SOFIA (Reuters Life!) - Bulgarian mogul Vasil Bozhkov is opening up his private collection of rare Thracian artefacts, offering a glimpse of a little-known ancient civilization which has left no written records.
“Thrace and the Ancient World” runs until June 21 and shows over 200 artefacts including objects of Greek classical art, some of which are being displayed in public for the first time.
The oldest article in the exhibition dates back to the 15th century B.C.
Not much history has survived of the Thracians, who some experts say lived in what is now Bulgaria, Romania, northern Greece and Turkey’s European territory from as early as 4000 B.C. until being absorbed by the Roman Empire in 46 AD.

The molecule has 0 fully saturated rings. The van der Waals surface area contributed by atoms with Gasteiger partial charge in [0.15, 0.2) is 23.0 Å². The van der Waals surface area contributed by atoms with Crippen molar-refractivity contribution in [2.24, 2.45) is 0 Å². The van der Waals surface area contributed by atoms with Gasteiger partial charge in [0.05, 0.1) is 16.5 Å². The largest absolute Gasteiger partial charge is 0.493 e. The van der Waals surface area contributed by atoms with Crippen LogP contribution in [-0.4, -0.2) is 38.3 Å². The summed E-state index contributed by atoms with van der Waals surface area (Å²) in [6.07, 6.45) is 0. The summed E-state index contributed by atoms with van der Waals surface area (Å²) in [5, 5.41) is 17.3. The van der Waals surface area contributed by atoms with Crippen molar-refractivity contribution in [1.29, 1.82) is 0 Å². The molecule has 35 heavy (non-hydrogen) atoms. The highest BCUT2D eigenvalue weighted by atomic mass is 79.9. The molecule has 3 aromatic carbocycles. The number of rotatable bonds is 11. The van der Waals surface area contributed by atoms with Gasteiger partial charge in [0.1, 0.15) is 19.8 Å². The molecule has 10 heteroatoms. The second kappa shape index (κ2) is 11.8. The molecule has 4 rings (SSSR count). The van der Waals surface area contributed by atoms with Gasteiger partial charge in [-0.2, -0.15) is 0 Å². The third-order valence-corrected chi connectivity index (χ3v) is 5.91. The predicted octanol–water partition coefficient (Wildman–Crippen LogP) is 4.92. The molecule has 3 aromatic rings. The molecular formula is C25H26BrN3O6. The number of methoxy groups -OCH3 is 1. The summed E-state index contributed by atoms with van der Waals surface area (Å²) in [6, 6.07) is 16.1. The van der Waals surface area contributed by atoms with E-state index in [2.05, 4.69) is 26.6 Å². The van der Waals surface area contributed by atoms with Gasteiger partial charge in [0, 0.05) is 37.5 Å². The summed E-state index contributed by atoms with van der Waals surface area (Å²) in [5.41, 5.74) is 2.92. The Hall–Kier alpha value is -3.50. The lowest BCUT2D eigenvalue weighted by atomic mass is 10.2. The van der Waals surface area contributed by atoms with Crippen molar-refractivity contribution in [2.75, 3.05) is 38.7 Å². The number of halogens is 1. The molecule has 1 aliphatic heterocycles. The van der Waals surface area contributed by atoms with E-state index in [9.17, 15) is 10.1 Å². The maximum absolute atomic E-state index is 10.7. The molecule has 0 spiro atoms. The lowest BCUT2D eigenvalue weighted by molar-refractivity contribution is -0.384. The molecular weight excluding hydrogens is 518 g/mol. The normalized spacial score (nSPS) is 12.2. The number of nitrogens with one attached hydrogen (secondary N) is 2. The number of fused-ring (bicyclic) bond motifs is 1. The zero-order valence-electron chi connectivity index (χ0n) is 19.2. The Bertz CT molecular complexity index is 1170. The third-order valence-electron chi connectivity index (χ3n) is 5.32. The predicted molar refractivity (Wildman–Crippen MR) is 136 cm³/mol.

But archaeologists have discovered a large number of artefacts in Bulgaria’s Thracian tombs in recent decades, which provide most of what is known of the civilization’s culture, as it had no written language and produced no lasting records.
The centerpiece of the exhibition at the National History Museum is 20 rhytons, drinking vessels each with a pointed end shaped like an animal or an animal’s head, for which Bozhkov has a particular passion.
An ardent art collector, he is among the richest businessmen in eastern Europe, with interests ranging from gambling to road construction.
When the exhibition in Bulgaria ends, organizers are considering sending it to The Louvre museum in Paris.
Reporting by Irina Ivanova; Editing by Steve Addison